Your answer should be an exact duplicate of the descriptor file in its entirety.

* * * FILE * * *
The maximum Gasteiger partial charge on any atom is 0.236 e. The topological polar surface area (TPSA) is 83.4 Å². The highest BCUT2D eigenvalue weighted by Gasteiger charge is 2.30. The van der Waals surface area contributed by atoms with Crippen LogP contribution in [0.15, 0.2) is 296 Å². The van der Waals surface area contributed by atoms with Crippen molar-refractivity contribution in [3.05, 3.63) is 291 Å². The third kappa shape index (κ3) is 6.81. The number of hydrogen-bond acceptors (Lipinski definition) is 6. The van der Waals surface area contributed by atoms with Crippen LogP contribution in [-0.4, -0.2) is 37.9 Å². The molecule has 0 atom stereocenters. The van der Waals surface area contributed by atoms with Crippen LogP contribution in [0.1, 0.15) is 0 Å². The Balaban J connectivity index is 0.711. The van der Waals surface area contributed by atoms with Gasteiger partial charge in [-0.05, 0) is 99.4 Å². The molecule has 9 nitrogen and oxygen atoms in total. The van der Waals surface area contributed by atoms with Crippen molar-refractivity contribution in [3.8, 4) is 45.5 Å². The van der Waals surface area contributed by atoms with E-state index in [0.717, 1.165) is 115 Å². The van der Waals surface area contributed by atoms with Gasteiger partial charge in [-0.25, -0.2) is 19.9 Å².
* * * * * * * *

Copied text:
The maximum Gasteiger partial charge on any atom is 0.236 e. The topological polar surface area (TPSA) is 83.4 Å². The highest BCUT2D eigenvalue weighted by Gasteiger charge is 2.30. The van der Waals surface area contributed by atoms with Crippen LogP contribution in [0.15, 0.2) is 296 Å². The van der Waals surface area contributed by atoms with Crippen molar-refractivity contribution in [3.05, 3.63) is 291 Å². The third kappa shape index (κ3) is 6.81. The number of hydrogen-bond acceptors (Lipinski definition) is 6. The van der Waals surface area contributed by atoms with Crippen LogP contribution in [-0.4, -0.2) is 37.9 Å². The molecule has 0 atom stereocenters. The van der Waals surface area contributed by atoms with Crippen LogP contribution in [0.1, 0.15) is 0 Å². The Balaban J connectivity index is 0.711. The van der Waals surface area contributed by atoms with Gasteiger partial charge in [-0.05, 0) is 99.4 Å². The molecule has 9 nitrogen and oxygen atoms in total. The van der Waals surface area contributed by atoms with Crippen molar-refractivity contribution in [3.8, 4) is 45.5 Å². The van der Waals surface area contributed by atoms with E-state index in [0.717, 1.165) is 115 Å². The van der Waals surface area contributed by atoms with Gasteiger partial charge in [-0.25, -0.2) is 19.9 Å².